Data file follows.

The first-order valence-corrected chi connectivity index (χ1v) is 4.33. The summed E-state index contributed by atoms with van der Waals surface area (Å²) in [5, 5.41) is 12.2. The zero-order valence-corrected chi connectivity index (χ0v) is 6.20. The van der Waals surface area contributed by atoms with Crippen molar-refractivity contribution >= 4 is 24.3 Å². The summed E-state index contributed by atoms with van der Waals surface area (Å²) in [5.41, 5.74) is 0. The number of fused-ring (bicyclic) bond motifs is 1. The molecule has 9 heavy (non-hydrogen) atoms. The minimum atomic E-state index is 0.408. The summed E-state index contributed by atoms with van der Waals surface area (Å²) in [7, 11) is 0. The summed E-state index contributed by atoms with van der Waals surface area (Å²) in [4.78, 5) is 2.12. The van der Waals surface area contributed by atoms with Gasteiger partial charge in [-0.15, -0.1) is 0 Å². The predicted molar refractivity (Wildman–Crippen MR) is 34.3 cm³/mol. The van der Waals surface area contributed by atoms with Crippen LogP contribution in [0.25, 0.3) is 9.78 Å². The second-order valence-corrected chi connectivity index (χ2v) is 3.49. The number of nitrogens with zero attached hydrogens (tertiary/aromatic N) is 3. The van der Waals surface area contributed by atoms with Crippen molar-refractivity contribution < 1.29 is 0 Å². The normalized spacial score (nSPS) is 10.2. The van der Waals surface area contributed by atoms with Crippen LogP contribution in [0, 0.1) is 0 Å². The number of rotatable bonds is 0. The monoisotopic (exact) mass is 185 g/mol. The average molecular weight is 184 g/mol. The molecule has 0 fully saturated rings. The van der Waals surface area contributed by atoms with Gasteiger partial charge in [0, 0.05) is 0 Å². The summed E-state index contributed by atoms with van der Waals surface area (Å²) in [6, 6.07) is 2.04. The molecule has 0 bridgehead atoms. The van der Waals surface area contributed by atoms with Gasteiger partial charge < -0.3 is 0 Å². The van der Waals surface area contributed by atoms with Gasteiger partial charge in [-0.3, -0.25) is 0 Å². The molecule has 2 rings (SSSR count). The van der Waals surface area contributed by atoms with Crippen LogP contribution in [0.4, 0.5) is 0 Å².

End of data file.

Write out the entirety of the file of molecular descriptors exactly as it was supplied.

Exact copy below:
The first-order valence-corrected chi connectivity index (χ1v) is 4.33. The summed E-state index contributed by atoms with van der Waals surface area (Å²) in [5, 5.41) is 12.2. The zero-order valence-corrected chi connectivity index (χ0v) is 6.20. The van der Waals surface area contributed by atoms with Crippen molar-refractivity contribution >= 4 is 24.3 Å². The summed E-state index contributed by atoms with van der Waals surface area (Å²) in [5.41, 5.74) is 0. The number of fused-ring (bicyclic) bond motifs is 1. The molecule has 9 heavy (non-hydrogen) atoms. The minimum atomic E-state index is 0.408. The summed E-state index contributed by atoms with van der Waals surface area (Å²) in [7, 11) is 0. The summed E-state index contributed by atoms with van der Waals surface area (Å²) in [4.78, 5) is 2.12. The van der Waals surface area contributed by atoms with Gasteiger partial charge in [-0.15, -0.1) is 0 Å². The predicted molar refractivity (Wildman–Crippen MR) is 34.3 cm³/mol. The van der Waals surface area contributed by atoms with Crippen LogP contribution in [0.25, 0.3) is 9.78 Å². The second-order valence-corrected chi connectivity index (χ2v) is 3.49. The number of nitrogens with zero attached hydrogens (tertiary/aromatic N) is 3. The van der Waals surface area contributed by atoms with Crippen molar-refractivity contribution < 1.29 is 0 Å². The normalized spacial score (nSPS) is 10.2. The van der Waals surface area contributed by atoms with Crippen LogP contribution in [0, 0.1) is 0 Å². The number of rotatable bonds is 0. The monoisotopic (exact) mass is 185 g/mol. The average molecular weight is 184 g/mol. The molecule has 0 fully saturated rings. The van der Waals surface area contributed by atoms with Gasteiger partial charge in [0, 0.05) is 0 Å². The summed E-state index contributed by atoms with van der Waals surface area (Å²) in [6, 6.07) is 2.04. The molecule has 0 bridgehead atoms. The van der Waals surface area contributed by atoms with Gasteiger partial charge < -0.3 is 0 Å². The van der Waals surface area contributed by atoms with Gasteiger partial charge in [-0.3, -0.25) is 0 Å². The molecule has 2 rings (SSSR count). The van der Waals surface area contributed by atoms with Crippen LogP contribution in [0.4, 0.5) is 0 Å².